I was 13 years old when I knew I wanted to be a filmmaker.
Back then I was a serious comic book geek. I had hundreds of comic books, stacked in crates lining the walls of my room. I would sometimes buy more than one copy of the same comic so I could cut out the best action scenes and tape them to my wall. I'd arrange them in the order I thought made the most sense; the scenes needed to tell a story. I’d stare at the sequences, and every few days, re-position them to improve the flow. I took great pride in showing off my wall of stories to anyone who cared to see them. I didn’t know it at the time, but I was teaching myself how to direct.
The only thing I loved more than comic books were movies! Around that same age, I began to notice what it took to tell a story with moving images, how camera movement and lighting changes and music all added to the drama of the story.
As I was starting to learn the language of film, I also began to understand the impact of film as a powerful art form. I was struck by how movies moved people to tears, or laughter, or even anger. Sometimes I'd go to the movies and purposely sit in the very front row, so that I could turn around and watch the audience. In their reactions, I saw a common thread of humanity and feeling. It was fascinating.
But as a kid growing up in the Anacostia neighborhood of Washington, D.C. in the 1980s, becoming a filmmaker seemed as likely as going to the moon. It was a lofty dream, but one that was pretty much impossible.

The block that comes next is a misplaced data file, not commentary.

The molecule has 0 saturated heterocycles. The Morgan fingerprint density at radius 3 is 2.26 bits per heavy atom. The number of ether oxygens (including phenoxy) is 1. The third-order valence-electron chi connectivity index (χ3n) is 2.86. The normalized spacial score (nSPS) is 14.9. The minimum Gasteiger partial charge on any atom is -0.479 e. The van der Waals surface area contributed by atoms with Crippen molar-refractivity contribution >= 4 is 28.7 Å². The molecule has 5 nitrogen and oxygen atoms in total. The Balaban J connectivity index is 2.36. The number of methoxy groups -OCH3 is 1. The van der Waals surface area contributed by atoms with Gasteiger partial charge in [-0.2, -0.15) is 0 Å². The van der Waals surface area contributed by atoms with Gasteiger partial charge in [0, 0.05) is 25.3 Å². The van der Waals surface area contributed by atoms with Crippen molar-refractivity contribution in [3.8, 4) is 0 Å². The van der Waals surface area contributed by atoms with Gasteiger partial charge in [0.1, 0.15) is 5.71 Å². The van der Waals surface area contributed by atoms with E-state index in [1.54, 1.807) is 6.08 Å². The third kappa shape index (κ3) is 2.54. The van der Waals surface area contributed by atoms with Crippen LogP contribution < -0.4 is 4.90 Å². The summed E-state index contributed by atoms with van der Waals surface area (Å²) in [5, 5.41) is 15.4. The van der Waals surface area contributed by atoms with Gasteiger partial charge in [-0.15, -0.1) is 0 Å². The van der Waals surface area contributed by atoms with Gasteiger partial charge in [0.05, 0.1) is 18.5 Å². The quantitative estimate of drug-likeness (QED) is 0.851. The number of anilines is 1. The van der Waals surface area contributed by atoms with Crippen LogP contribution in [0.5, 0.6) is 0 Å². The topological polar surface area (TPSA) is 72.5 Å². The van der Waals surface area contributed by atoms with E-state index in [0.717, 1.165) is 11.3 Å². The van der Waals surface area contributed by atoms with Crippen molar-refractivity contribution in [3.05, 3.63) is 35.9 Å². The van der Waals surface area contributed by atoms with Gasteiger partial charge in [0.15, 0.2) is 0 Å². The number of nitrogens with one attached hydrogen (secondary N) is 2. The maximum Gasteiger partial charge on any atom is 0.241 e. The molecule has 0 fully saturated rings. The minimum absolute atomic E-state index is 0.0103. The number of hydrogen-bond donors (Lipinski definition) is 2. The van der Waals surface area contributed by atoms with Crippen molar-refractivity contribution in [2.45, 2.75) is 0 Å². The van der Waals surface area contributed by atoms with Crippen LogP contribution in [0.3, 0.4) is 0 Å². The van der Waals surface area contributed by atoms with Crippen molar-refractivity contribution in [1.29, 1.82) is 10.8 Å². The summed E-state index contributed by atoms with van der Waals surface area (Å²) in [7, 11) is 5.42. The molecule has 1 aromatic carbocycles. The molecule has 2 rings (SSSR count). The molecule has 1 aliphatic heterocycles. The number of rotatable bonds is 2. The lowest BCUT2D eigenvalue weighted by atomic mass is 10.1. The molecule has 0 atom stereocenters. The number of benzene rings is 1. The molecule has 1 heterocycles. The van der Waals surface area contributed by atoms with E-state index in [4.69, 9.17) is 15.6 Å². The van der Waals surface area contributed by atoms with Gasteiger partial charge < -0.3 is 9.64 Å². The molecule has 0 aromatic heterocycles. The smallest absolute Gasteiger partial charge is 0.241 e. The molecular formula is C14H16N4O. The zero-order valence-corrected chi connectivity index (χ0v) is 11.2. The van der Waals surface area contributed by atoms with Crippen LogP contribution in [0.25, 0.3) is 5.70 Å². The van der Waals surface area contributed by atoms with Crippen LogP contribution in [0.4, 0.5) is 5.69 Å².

Still, armed with an aggressive imagination, I never let that dream die. As an adult, I committed myself to studying the technical aspects of filmmaking, as well as the philosophy of film and its role as a powerful art form. I learned hands-on production skills at the New York Film Academy and Boston University Center for Digital Imaging Arts. And I tried to work in every creative environment I could get myself into. I moved to Los Angeles and gained real world experience working at Paramount Pictures and Newline Cinema (where I started in the mail room). Family matters called me back to the East Coast before I advanced my career, but the experience of working in those environments formed and inspired me.
Today, my imagination and drive to bring a story to life is stronger than ever.
At heart, I'm still that same kid looking at the cut-out scenes taped on my wall. I’m still fascinated by watching an audience’s reaction to a film. And I’m still excited to show off my stories to anyone who cares to see them.
I created Moonboy Films with my 13-year-old self in mind. That kid never gave up, and I won’t either.
All The Best,
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